Thursday, September 30, 2010
REVIEW: Aloe Blacc's Good Things
On his debut album, Aloe Blacc officially trades in his MC mean mug for a soulful red bow tie. With deft song-writing that only ripens with the indie star’s coal-simmering vocals, Good Things is an assemblage of groovy life lessons, the kind that only a poet can pass down. On “Miss Fortune”, a funky allegory that warns about the fickleness of wealth, Aloe sings, “I met a girl by the name of ‘Miss Fortune’, daddy was a very rich man/ He told me, ‘Son, proceed with caution, if you wanna take my little girl’s hand’.” It’s the same cool storytelling that made his first single “I Need a Dollar” (also the theme song for HBO’s How to Make It In America) a hit.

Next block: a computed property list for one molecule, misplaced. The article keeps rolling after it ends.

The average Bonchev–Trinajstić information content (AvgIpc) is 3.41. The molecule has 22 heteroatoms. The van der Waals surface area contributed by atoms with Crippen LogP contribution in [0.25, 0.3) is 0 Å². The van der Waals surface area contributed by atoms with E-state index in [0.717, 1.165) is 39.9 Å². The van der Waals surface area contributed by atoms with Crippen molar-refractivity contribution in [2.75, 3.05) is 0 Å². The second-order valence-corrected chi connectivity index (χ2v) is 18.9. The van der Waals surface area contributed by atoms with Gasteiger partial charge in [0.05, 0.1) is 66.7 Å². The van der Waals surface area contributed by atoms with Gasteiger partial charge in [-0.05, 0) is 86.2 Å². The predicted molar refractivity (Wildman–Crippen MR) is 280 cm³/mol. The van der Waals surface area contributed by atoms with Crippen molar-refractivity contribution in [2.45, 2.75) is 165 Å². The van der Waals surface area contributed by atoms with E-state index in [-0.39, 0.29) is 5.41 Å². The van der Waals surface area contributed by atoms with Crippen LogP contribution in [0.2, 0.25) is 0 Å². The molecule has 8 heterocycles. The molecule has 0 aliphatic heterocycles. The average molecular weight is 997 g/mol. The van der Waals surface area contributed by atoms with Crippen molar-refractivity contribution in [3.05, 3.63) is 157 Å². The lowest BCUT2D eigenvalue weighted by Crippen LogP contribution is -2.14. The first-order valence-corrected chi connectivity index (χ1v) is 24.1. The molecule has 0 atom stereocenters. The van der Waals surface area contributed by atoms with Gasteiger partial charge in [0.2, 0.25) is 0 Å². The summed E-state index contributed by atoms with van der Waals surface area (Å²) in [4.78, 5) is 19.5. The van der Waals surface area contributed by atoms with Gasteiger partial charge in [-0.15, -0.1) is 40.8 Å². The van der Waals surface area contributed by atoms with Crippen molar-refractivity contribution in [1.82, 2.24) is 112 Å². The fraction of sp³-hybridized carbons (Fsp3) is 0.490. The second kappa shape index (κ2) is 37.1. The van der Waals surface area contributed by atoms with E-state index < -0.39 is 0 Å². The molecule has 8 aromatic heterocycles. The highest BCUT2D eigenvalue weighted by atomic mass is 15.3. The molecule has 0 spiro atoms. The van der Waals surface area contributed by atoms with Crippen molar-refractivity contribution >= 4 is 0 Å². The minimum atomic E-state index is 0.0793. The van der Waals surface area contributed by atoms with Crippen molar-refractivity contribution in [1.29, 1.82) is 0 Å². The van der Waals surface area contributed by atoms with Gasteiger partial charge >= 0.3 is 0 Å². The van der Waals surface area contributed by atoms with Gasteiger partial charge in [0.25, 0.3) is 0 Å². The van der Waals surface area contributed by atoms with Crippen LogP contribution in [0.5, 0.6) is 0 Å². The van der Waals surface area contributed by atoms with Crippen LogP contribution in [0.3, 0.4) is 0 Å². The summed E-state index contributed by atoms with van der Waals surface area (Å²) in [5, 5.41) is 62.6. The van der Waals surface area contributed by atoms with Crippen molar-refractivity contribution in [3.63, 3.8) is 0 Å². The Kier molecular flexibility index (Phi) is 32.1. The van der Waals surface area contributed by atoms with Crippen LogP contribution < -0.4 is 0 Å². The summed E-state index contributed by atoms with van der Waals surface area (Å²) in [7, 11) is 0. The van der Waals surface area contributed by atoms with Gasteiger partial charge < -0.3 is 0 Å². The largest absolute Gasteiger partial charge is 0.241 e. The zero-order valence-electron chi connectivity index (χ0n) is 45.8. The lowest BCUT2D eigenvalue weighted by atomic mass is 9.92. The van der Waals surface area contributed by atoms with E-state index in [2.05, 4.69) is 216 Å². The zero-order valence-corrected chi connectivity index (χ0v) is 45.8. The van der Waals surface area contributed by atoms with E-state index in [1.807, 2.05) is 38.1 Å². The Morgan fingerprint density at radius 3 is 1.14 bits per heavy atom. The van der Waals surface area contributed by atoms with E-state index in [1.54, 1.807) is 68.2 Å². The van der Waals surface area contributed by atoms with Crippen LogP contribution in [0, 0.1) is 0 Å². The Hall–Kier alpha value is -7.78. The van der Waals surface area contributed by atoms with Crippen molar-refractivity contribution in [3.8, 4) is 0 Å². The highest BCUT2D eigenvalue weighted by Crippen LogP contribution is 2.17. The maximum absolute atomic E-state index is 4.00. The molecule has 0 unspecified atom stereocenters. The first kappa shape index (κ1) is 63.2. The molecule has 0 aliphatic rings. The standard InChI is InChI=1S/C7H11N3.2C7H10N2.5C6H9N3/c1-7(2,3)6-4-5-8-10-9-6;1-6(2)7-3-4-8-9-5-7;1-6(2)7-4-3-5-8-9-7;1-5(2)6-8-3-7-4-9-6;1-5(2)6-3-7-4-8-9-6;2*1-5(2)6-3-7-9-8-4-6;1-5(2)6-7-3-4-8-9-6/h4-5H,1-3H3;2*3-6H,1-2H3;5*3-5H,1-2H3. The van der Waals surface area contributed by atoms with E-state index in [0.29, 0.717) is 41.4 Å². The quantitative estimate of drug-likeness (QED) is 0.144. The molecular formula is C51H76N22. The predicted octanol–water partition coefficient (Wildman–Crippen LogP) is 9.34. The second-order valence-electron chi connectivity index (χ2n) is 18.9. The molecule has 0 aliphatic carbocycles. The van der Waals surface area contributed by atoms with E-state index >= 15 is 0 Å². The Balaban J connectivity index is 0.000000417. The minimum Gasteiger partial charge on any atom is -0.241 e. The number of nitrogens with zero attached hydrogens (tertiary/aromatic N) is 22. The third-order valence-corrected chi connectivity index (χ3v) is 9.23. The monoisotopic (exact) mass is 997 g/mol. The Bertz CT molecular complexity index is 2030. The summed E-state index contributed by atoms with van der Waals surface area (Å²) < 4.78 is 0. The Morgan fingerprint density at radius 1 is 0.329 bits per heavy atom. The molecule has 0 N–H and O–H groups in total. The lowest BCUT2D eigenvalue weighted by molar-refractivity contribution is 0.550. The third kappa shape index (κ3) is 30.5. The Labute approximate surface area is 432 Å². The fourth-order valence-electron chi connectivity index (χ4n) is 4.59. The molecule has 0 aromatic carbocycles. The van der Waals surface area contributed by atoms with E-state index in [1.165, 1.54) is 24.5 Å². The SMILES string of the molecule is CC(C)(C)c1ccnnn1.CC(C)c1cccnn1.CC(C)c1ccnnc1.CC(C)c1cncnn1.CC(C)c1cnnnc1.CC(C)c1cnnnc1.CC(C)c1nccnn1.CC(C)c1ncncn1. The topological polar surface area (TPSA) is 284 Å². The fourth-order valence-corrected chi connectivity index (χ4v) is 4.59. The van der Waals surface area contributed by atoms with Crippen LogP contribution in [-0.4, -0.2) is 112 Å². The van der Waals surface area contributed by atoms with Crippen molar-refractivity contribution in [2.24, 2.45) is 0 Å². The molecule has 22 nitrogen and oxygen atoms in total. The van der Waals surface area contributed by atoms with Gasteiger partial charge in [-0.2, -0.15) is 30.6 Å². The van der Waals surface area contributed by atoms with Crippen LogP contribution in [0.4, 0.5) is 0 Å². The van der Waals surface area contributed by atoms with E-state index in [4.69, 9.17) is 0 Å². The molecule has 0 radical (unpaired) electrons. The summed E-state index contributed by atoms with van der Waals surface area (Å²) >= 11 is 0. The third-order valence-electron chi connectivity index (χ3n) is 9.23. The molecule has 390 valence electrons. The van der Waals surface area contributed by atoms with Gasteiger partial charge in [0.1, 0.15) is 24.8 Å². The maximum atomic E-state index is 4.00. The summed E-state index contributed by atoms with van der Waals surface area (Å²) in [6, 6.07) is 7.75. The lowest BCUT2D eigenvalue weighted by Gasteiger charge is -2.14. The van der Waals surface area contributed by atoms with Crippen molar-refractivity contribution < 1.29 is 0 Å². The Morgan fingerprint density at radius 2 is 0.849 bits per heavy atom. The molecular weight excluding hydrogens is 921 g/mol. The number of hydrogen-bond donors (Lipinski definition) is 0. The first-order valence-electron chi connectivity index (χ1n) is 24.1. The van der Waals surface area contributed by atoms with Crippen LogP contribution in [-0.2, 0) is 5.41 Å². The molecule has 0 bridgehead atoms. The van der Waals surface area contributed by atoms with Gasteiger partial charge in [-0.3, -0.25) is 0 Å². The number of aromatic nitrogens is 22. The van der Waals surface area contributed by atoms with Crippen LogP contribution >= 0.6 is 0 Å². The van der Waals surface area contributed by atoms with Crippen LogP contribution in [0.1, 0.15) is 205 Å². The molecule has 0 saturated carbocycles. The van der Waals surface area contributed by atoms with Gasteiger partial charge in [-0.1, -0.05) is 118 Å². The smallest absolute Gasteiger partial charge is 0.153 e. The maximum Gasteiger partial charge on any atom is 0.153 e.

Though Bill Withers may be the most obvious ghost loitering on the record, Blacc blooms into a style all his own. Whether it’s his tone (“Loving You is Killing Me”) or downright cynicism (“Hey Brother”), the young singer does not just borrow the Classic R&B formula, but updates it. The album’s title track is full big twangy guitars straight out of 1970’s Soul Train episode, but on it Aloe creatively addresses his mystery woman by four different titles. It’s been over seven years since Aloe made the decision to do more singing than rapping, but very fortunately on this LP, the MC pen has infiltrated the R&B tune.